Next day they’re back again and tell me that although the new pump states that it’s 120 volt, it is in fact only for 24 volt and will have to be sent back. My face drops as we’ve already been waiting three weeks. But they go on to say that using the plumbing parts from a new Miele pump and the 120 volt motor from our old pump they’ve built a perfectly good pump. That goes in and tests fine, and it’s still fine after several washes.
Our electrician, Leon, is able to source a replacement hand held infra-red thermometer. This is useful to record the normal operating temperatures of engine room equipment such as oil filters, alternators, vee-belts, hydraulic and electric pumps, gearbox, propeller shaft housing etc so that I know their normal operating temperature range. Then during engine room checks I’m able to determine if anything appears to be running too hot – often an early warning sign of future problems.
Our Maxwell windlass works extremely well except that the anchor has never free-fallen correctly. It’s useful to free-fall an anchor (in a controlled way) to get it on the bottom quickly, especially in deep water. This also saves wear on the windlass motor. It’s over a year since I’d last dismantled and greased the above deck components of the windlass (eh Frank), and this time I’m far more liberal with grease on the clutch cones than previously. In addition I remove the pulpit anchor roller from its stainless steel shaft and grease that too. Now the anchor free-falls very easily, while after tightening the clutch it raises without any problems too. So the trick is – more grease required.
 

Monday, November 03, 2014

AUTUMN CRUISING AROUND CORFU

Envoy is currently in Lefkas marina for the Med winter and this week we fly home to New Zealand - but the blog will continue as it's a few weeks behind current time ...
Having spent nine days in Gouvia Marina we now qualified for the monthly rate of 598 Euros (NZ$934) equating to a very reasonable 20 Euros (NZ$31) per night. This is great as we’ll need to return when our washing machine pump (hopefully) has been serviced, and the marina will be at no extra charge.

Corfu's Gouvia marina is well sheltered, although northerly storms can cause damage

Meanwhile we’ve been long enough in the marina so spend a few more days at nearby Ormos Kalami. This is a stunning bay, open only to the east through south, surrounded by olive tree covered hills and with several atmospheric tavernas on the beach. The only problem is some very large wakes from cruise liners passing through the narrow Corfu Channel, but our flopper-stoppers reduce their effect.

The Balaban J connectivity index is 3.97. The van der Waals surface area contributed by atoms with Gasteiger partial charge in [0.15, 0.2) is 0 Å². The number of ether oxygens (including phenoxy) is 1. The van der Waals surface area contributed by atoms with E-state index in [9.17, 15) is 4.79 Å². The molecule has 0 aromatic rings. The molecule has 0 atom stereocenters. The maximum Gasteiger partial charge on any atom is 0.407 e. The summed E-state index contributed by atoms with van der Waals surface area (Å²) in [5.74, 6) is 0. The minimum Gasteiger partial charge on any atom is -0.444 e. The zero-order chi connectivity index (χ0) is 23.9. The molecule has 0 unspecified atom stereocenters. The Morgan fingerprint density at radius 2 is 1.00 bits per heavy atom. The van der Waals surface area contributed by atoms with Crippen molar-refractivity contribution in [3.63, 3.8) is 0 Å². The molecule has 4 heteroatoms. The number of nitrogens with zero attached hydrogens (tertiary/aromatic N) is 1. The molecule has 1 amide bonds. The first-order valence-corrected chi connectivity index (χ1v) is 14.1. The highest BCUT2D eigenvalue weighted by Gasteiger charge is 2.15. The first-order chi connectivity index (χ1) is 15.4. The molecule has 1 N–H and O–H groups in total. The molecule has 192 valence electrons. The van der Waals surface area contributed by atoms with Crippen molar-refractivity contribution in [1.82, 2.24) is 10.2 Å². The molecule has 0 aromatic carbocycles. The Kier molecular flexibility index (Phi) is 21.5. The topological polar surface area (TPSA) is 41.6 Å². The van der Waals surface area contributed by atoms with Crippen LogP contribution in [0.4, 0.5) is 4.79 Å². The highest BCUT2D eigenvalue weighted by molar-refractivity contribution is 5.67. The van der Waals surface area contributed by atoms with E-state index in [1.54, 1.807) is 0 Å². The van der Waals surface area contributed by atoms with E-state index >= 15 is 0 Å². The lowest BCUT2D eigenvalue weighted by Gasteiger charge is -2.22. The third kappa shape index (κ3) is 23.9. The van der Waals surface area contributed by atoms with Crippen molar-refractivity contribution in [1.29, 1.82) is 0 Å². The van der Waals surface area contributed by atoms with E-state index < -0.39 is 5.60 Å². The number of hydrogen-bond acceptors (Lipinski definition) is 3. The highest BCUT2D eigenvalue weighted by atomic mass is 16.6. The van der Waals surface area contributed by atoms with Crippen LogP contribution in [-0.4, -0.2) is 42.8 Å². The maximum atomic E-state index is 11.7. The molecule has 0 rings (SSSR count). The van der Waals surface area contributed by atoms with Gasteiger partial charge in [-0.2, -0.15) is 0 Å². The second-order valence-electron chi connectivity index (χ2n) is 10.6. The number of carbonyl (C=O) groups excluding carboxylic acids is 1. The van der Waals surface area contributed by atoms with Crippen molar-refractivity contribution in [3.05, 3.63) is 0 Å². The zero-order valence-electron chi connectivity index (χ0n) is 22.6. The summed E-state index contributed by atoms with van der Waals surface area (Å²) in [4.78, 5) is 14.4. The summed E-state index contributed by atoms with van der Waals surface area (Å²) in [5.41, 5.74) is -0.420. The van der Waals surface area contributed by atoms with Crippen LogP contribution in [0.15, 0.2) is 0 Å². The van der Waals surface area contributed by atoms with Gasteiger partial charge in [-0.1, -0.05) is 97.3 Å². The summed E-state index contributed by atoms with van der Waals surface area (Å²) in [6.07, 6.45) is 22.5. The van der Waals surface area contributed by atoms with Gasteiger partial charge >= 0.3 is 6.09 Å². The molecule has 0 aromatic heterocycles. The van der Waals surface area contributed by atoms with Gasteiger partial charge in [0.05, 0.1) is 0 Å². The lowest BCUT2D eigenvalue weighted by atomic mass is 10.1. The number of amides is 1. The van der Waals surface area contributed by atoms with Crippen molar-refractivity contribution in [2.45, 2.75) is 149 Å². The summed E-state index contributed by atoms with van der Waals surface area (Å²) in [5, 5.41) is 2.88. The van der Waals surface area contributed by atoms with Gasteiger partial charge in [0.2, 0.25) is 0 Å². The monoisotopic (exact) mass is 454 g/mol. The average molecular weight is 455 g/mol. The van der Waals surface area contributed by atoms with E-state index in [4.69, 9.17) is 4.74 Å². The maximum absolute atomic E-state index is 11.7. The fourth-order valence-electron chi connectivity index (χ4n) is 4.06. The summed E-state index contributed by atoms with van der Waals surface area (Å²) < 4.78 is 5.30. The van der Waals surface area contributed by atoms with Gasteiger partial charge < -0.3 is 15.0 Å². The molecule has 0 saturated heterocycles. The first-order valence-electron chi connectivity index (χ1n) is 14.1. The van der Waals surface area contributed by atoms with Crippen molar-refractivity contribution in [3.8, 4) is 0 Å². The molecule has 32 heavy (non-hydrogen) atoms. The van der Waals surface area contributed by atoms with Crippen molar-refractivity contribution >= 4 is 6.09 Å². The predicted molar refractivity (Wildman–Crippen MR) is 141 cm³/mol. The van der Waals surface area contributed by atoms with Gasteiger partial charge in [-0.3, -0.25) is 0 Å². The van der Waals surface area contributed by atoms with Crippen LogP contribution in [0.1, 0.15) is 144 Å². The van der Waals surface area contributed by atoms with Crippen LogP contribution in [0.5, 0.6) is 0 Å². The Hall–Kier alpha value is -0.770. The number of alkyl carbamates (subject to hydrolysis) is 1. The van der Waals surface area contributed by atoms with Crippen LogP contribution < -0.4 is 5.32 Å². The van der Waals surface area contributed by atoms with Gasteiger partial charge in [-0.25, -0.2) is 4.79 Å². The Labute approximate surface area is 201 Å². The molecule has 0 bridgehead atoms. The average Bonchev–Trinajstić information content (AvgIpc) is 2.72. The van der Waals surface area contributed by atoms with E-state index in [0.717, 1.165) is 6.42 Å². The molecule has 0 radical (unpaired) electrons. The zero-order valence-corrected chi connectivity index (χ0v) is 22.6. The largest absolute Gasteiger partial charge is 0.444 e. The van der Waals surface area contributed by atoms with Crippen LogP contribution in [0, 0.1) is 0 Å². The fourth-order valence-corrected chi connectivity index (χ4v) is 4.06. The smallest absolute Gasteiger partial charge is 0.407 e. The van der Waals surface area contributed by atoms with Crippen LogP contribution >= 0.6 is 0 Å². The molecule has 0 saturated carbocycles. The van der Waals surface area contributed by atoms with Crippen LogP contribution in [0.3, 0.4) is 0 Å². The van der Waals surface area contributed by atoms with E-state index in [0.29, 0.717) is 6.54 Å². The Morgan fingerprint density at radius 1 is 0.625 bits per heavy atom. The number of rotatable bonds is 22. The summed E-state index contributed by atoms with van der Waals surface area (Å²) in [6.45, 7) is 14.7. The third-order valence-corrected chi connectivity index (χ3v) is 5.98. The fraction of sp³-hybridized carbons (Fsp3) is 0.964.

Exiting Gouvia we spot this wonderful traditional vessel

Map showing Corfu Channel, Corfu's great bays on left, Albania 1 mile on right

Ormos Kalami viewed from the hills above. Albania behind

Envoy in Ormos Kalami with the Durell’s White House in the background

The holiday season is now over so there are few boats around and the anchorages have plenty of room. But the area is popular with British land-based tourists who prefer to holiday in the cooler months, and many come back here year after year.
Nearby Ormos Agni and Ormos Stafanos are also great sheltered bays and all of these bays have tracks joining them, so we enjoy some great walks taking in the coast on one side and olive groves on the other. 

Ormos Stefanos is a great sheltered bay as the wind is mostly from the north

Gnarly old olive tree in a grove - the net below the tree will be spread out to harvest the olives

Many older houses here have really interesting colours as one coat of paint peels to reveal another

Nearby Kouloura’s boat harbour is too small for Envoy

Just south of Ormos Kalami is the huge Rothschild family’s Corfu estate beautifully situated on a headland

We love the typical quaint local fishing boats like this one - their design not much changed in hundreds of years

After a week of idyllic weather the forecast shows southerly winds gusting to 50 knots with heavy rain so we head back to the security (of the now free) Gouvia marina, before heading out again. We don’t get anything like 50 knots but do have three days of heavy rain, thunderstorms and 20-30 knot winds and were glad to be safely in the marina.

TECHNICAL
We use some of our time at anchor to re-varnish the teak foredeck cap rails. We’re not too pedantic about this and don’t strip the teak back to bare wood, but give it a light wet sand and apply seven coats of Epiphanes varnish, which doesn’t need sanding between coats. This lasts one to two seasons, and if it eventually gets too bad we’ll strip the varnish off and let it go back to natural teak which still looks great and is a lot less hassle.
Back in the marina we get a sail maker to patch up some worn or damaged covers; every year some of our many covers need some maintenance.
Still no sign of our washing machine parts – Diane is not happy, and it’s expensive using laundries ashore – 12 Euros (NZ$19.30) per washing machine load.
In Gouvia our electrician, Leon is able to replace our failed hand-held infra red thermometer. This is useful to record the normal operating temperatures of engine room equipment such as oil filters, alternators, vee-belts, hydraulic and electric pumps, gearbox, propeller shaft housing etc so that I know what is the normal operating temperature range. Then during engine room checks I’m able to determine if anything appears to be running too hot – often an early warning sign of future problems.
Our Maxwell windlass works extremely well except that the anchor never has free-fallen correctly. It’s useful to be able to free-fall the anchor to get it on the bottom quickly, especially in deep water. This also saves wear on the windlass motor. It’s over a year since I’d last dismantled and greased the above deck components of the windlass, so I do this being far more liberal with grease on the clutch cones and faces than previously. In addition I remove the pulpit anchor roller from its stainless steel shaft and grease that too. Now the anchor free-falls very easily, while after tightening the clutch it raises without any problems too. So the trick is – more grease required.

ENVOY LOG - As at 3/10/14, we’d spent 178 days aboard and cruised 1,746 miles for 311 engine hours.